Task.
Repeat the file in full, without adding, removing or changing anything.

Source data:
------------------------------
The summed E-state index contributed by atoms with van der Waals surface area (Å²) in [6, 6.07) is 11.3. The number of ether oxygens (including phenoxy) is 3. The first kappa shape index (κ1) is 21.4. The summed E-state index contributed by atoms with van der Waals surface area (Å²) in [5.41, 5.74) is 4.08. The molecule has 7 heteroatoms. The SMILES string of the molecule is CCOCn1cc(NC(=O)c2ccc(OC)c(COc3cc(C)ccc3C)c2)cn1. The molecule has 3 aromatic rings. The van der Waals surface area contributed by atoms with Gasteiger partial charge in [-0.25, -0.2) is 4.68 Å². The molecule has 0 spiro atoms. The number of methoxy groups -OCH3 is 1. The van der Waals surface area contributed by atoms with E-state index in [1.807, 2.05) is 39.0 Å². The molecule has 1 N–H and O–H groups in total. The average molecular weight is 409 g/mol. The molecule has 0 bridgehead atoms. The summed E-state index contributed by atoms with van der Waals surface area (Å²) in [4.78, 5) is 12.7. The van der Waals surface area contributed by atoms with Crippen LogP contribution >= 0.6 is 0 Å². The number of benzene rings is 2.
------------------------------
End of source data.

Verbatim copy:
The summed E-state index contributed by atoms with van der Waals surface area (Å²) in [6, 6.07) is 11.3. The number of ether oxygens (including phenoxy) is 3. The first kappa shape index (κ1) is 21.4. The summed E-state index contributed by atoms with van der Waals surface area (Å²) in [5.41, 5.74) is 4.08. The molecule has 7 heteroatoms. The SMILES string of the molecule is CCOCn1cc(NC(=O)c2ccc(OC)c(COc3cc(C)ccc3C)c2)cn1. The molecule has 3 aromatic rings. The van der Waals surface area contributed by atoms with Gasteiger partial charge in [-0.25, -0.2) is 4.68 Å². The molecule has 0 spiro atoms. The number of methoxy groups -OCH3 is 1. The van der Waals surface area contributed by atoms with E-state index in [1.807, 2.05) is 39.0 Å². The molecule has 1 N–H and O–H groups in total. The average molecular weight is 409 g/mol. The molecule has 0 bridgehead atoms. The summed E-state index contributed by atoms with van der Waals surface area (Å²) in [4.78, 5) is 12.7. The van der Waals surface area contributed by atoms with Crippen LogP contribution >= 0.6 is 0 Å². The number of benzene rings is 2.